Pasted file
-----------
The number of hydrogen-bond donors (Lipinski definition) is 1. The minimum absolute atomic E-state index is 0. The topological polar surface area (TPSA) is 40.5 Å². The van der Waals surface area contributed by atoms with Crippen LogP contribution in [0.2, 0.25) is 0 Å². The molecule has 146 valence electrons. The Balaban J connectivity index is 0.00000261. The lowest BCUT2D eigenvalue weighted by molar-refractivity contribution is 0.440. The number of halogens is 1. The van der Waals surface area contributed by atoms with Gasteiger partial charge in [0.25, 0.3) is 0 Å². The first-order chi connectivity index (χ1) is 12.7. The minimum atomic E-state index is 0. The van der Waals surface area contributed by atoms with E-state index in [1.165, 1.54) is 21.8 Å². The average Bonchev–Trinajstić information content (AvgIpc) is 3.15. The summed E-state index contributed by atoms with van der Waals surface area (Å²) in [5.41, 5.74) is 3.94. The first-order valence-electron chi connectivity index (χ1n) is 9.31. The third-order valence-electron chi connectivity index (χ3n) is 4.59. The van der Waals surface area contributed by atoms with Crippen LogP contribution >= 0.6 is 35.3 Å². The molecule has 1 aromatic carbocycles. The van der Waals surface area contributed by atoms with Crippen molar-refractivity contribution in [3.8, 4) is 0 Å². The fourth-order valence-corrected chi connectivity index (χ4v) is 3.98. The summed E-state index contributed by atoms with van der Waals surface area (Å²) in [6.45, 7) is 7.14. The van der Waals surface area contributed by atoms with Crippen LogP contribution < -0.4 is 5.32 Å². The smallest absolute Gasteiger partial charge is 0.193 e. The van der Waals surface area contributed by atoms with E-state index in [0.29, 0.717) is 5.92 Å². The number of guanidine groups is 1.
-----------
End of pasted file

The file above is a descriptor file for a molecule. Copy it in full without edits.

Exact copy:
The number of hydrogen-bond donors (Lipinski definition) is 1. The minimum absolute atomic E-state index is 0. The topological polar surface area (TPSA) is 40.5 Å². The van der Waals surface area contributed by atoms with Crippen LogP contribution in [0.2, 0.25) is 0 Å². The molecule has 146 valence electrons. The Balaban J connectivity index is 0.00000261. The lowest BCUT2D eigenvalue weighted by molar-refractivity contribution is 0.440. The number of halogens is 1. The van der Waals surface area contributed by atoms with Gasteiger partial charge in [0.25, 0.3) is 0 Å². The first-order chi connectivity index (χ1) is 12.7. The minimum atomic E-state index is 0. The van der Waals surface area contributed by atoms with E-state index in [1.165, 1.54) is 21.8 Å². The average Bonchev–Trinajstić information content (AvgIpc) is 3.15. The summed E-state index contributed by atoms with van der Waals surface area (Å²) in [5.41, 5.74) is 3.94. The first-order valence-electron chi connectivity index (χ1n) is 9.31. The third-order valence-electron chi connectivity index (χ3n) is 4.59. The van der Waals surface area contributed by atoms with Crippen LogP contribution >= 0.6 is 35.3 Å². The molecule has 1 aromatic carbocycles. The van der Waals surface area contributed by atoms with Crippen molar-refractivity contribution in [3.8, 4) is 0 Å². The fourth-order valence-corrected chi connectivity index (χ4v) is 3.98. The summed E-state index contributed by atoms with van der Waals surface area (Å²) in [6.45, 7) is 7.14. The van der Waals surface area contributed by atoms with Crippen LogP contribution < -0.4 is 5.32 Å². The smallest absolute Gasteiger partial charge is 0.193 e. The van der Waals surface area contributed by atoms with E-state index in [0.29, 0.717) is 5.92 Å². The number of guanidine groups is 1.